Blowing fuse over beeping machines

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Blogger Trish Burgess writes for the Free Press

I bought a new kettle the other week. It beeps when I switch it on at the wall, it beeps when I press the ‘on’ button, it beeps quite furiously when boiling point is reached and then, just to annoy me even further, it beeps when I lift it up from its base.

Why does it do this? I know I have switched it on and it has no need to tell me when it’s boiled as it switches itself off anyway. I certainly don’t need to be told that I have lifted it up.

I don’t think this is an aid for people who are visually impaired. Surely the beeps would, if anything, be confusing? No, I think it has been designed to beep just because it can.

It’s not the only thing in the kitchen that makes an irritating noise. The oven will notify me when the dinner is cooked, which is fine, but it also beeps to remind me that I am switching it on as I am switching it on just in case I wasn’t sure. The old microwave pinged: this new one definitely beeps.

The hob beeps as I increase the heat, one beep for every incremental step; the dishwasher beeps when I choose a setting and merrily wakes the house up when it has done its job. The washing machine used to beep until I discovered a settings menu and silenced the blasted thing.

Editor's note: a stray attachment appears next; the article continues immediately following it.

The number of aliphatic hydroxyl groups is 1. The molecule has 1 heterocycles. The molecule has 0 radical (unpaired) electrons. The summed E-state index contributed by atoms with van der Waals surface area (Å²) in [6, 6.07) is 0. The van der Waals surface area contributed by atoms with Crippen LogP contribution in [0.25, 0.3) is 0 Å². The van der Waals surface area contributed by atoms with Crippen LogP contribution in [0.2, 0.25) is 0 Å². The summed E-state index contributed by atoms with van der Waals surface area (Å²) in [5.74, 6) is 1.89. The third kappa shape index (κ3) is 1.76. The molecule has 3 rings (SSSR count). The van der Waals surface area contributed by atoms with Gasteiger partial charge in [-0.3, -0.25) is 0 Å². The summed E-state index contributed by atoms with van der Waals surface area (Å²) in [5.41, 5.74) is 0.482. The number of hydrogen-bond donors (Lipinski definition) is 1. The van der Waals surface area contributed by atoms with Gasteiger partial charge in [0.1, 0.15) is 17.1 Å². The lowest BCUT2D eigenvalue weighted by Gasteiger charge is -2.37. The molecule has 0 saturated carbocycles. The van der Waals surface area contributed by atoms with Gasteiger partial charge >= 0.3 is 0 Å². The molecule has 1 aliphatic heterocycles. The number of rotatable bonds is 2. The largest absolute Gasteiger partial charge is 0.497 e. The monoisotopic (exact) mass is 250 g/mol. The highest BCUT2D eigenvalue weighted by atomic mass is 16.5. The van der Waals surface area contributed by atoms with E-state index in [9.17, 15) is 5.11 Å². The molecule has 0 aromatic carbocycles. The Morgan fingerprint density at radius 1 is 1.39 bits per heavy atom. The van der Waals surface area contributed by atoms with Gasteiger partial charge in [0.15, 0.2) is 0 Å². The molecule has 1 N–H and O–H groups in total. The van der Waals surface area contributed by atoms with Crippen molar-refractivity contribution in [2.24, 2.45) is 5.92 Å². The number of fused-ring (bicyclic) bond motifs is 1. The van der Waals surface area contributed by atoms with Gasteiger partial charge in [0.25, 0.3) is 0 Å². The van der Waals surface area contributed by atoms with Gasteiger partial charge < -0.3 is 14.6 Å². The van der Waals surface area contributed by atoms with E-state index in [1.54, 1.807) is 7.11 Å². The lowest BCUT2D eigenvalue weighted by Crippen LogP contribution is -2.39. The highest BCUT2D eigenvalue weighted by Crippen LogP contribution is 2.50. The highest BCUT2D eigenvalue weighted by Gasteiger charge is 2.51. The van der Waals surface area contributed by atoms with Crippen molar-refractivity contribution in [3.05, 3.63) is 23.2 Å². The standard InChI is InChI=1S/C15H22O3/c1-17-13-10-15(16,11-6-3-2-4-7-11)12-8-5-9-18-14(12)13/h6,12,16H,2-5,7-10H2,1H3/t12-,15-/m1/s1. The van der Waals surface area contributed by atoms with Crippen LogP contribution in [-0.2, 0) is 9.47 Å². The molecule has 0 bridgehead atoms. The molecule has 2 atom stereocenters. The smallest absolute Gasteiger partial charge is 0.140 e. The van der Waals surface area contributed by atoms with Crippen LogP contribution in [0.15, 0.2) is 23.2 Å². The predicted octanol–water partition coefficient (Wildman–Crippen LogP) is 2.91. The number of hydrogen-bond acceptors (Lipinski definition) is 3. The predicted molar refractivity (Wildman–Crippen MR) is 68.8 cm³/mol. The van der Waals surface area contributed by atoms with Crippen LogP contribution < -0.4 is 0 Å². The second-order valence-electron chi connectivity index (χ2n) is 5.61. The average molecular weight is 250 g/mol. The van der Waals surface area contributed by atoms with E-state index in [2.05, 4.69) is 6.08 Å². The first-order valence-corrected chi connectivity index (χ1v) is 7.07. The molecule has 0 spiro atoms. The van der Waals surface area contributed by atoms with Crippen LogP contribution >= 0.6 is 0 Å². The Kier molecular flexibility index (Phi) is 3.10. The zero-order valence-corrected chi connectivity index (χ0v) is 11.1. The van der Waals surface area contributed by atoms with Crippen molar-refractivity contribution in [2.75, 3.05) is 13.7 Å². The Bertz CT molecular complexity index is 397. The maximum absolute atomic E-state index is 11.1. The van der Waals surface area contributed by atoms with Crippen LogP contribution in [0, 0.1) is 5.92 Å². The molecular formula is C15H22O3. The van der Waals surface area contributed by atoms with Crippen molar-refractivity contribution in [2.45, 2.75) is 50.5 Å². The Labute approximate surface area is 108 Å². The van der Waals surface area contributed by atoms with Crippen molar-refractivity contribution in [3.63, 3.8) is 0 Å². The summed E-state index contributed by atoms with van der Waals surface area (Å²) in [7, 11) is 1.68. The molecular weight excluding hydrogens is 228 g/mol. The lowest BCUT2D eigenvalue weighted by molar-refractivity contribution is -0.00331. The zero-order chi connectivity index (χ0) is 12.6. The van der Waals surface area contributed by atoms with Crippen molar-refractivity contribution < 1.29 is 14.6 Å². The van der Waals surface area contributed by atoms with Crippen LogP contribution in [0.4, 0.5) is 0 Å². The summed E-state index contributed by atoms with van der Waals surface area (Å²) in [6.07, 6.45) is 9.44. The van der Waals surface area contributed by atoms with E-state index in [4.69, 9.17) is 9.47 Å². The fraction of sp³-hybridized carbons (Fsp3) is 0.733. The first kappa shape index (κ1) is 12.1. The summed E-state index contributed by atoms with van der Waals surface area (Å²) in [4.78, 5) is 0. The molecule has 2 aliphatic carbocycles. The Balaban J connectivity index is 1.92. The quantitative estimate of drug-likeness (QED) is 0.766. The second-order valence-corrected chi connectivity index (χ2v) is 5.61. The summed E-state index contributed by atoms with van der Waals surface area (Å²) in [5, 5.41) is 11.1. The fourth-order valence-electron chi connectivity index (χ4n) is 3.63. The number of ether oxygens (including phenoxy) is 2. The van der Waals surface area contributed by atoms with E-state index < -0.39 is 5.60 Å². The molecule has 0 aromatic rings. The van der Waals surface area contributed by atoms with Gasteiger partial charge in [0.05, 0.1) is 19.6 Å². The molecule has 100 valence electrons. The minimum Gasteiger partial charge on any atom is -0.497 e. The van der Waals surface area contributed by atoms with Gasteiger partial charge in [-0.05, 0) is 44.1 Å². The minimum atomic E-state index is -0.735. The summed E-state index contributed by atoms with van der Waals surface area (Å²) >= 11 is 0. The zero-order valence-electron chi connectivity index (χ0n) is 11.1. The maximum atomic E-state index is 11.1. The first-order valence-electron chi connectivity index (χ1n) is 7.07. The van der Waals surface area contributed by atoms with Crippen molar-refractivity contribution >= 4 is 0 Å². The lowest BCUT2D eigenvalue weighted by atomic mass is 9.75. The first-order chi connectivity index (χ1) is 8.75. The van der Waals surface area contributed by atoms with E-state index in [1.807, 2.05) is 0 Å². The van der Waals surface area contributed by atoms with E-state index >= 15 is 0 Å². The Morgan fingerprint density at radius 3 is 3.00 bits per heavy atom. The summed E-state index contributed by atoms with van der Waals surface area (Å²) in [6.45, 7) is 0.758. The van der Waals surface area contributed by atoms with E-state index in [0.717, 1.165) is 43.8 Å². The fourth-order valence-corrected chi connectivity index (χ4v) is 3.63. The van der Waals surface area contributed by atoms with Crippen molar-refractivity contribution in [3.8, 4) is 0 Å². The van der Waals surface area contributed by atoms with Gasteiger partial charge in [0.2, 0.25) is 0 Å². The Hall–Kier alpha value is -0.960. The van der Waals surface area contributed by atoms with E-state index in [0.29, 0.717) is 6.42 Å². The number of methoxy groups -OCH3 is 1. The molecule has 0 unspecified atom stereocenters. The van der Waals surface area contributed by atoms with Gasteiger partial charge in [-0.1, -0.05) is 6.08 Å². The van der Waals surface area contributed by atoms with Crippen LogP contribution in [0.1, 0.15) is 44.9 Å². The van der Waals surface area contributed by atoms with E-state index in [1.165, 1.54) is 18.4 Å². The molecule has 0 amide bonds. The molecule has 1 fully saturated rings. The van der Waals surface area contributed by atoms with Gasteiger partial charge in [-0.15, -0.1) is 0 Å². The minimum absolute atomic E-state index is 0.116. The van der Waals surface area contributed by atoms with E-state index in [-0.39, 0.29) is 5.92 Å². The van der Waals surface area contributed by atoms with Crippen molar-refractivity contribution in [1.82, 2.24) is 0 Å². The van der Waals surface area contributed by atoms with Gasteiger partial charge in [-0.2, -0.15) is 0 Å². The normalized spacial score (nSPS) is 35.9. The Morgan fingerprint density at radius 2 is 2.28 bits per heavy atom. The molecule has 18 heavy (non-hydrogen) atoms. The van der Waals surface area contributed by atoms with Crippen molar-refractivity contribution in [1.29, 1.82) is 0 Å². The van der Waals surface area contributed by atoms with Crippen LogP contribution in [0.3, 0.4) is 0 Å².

But the most annoying beep belongs to the fridge. The nanny fridge. Heaven forbid I should cause a drop in temperature as I open the door. It allows me precisely one minute in which to choose what to have for dinner before scolding me with a high­pitched squeal so that I have to shut the door to silence it. I need more than 60 seconds to create something appetising and nourishing from an egg, some limp lettuce and an out­of­date jar of mango chutney.

It’s even more problematic when I want to clean it, although I am winning the battle here. It takes me 58 seconds to remove the food from one shelf and wipe the surface before it chastises me. I repeat the sequence, shelf by shelf, closing the door just in time and then have great pleasure in telling the fridge that all the food is now on the kitchen bench and deteriorating whether it likes it or not.

I was moaning to my mum about my digital kitchen and she said it was my fault for buying new­fangled things. When she was a girl, nothing in the kitchen made noises like that. Gas hobs made a pleasing woomph when you turned them on, dishes were washed by hand and the washing machine was a tub with a handle.

“Yes, but you had one thing that made a racket,” I replied. “Your kettle whistled.”

Some things never change.

You can follow Trish on Twitter @mumsgoneto and read her blog at